Character actor Ossie Davis, who appeared in more than 50 movies, including Jungle Fever, has died at age 87.
According to a spokesperson in his office, the actor was found dead Friday in a motel room in Miami, where he was working on a movie called Retirement.
An outspoken booster of the black community, Davis was almost as well-known for his civil-rights work as for his appearances on the silver screen.
He was also known for his distinct, warm voice, which he lent to the long-running television campaign for the United Negro College Fund. Viewers in the U.S. might not have been familiar with the actor's stage and screen work, but they knew the phrase "A mind is a terrible thing to waste."
Perhaps his most memorable role came in 1991 in the Spike Lee film Jungle Fever.
He played the Good Reverend Doctor Purify, the unyielding patriarch who is father to Wesley Snipes's Flipper and Samuel L. Jackson's Gator.
Davis was also seen recently in Bubba Ho-Tep, the 2002 comic horror film that had him starring as an allegedly still-living, and black, John F. Kennedy.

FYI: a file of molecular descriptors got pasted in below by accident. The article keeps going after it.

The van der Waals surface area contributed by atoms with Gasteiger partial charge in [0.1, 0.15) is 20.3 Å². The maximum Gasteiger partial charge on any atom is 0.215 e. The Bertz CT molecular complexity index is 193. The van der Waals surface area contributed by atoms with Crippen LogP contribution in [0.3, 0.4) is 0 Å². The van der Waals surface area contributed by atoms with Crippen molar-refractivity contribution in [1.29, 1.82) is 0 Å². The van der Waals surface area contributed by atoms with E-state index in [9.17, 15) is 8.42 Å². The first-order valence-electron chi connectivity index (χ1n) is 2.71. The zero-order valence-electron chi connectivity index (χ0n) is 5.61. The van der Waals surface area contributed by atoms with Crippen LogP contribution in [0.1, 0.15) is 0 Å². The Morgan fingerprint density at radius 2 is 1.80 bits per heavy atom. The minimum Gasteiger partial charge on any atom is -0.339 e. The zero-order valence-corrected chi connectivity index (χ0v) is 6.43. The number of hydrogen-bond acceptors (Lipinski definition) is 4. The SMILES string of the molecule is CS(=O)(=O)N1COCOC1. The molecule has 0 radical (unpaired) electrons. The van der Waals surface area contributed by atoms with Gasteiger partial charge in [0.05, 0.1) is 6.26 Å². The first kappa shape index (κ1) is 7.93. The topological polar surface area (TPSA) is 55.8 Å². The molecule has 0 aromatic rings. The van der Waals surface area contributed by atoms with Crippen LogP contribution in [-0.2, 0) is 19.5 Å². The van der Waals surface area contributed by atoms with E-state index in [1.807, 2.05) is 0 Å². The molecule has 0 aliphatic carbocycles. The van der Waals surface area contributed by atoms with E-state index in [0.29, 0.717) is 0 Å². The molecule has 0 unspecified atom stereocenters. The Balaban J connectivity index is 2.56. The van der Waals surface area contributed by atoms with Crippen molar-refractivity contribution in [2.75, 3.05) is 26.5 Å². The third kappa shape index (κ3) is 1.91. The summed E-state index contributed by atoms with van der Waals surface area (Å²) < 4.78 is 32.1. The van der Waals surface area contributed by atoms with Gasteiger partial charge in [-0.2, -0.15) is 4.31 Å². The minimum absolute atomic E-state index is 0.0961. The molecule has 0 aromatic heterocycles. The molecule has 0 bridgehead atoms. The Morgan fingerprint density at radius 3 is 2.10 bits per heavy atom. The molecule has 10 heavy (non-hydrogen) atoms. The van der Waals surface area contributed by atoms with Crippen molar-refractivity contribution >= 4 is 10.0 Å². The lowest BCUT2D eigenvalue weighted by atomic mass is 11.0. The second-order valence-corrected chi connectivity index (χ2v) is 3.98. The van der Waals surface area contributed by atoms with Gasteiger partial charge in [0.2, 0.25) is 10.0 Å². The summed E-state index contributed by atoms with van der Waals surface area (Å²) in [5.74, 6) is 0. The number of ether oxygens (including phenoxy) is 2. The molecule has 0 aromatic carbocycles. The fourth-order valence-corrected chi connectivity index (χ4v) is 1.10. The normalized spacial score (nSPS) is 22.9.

Davis was married to fellow entertainer Ruby Dee, with whom he had three children.
He made his Broadway debut in 1946, and appeared for the first time on the big screen in 1950's No Way Out, alongside Sidney Poitier.
The Internet Movie Database lists him as the director of five films, including 1970's Cotton Comes to Harlem.
In 2004, Davis and Dee, who often starred opposite each other, received Kennedy Center Honors for their body of work.
Davis was a speaker at the funerals of both Martin Luther King Jr. and Malcolm X. Davis re-staged the eulogy he gave for the latter in Lee's 1992 film Malcolm X.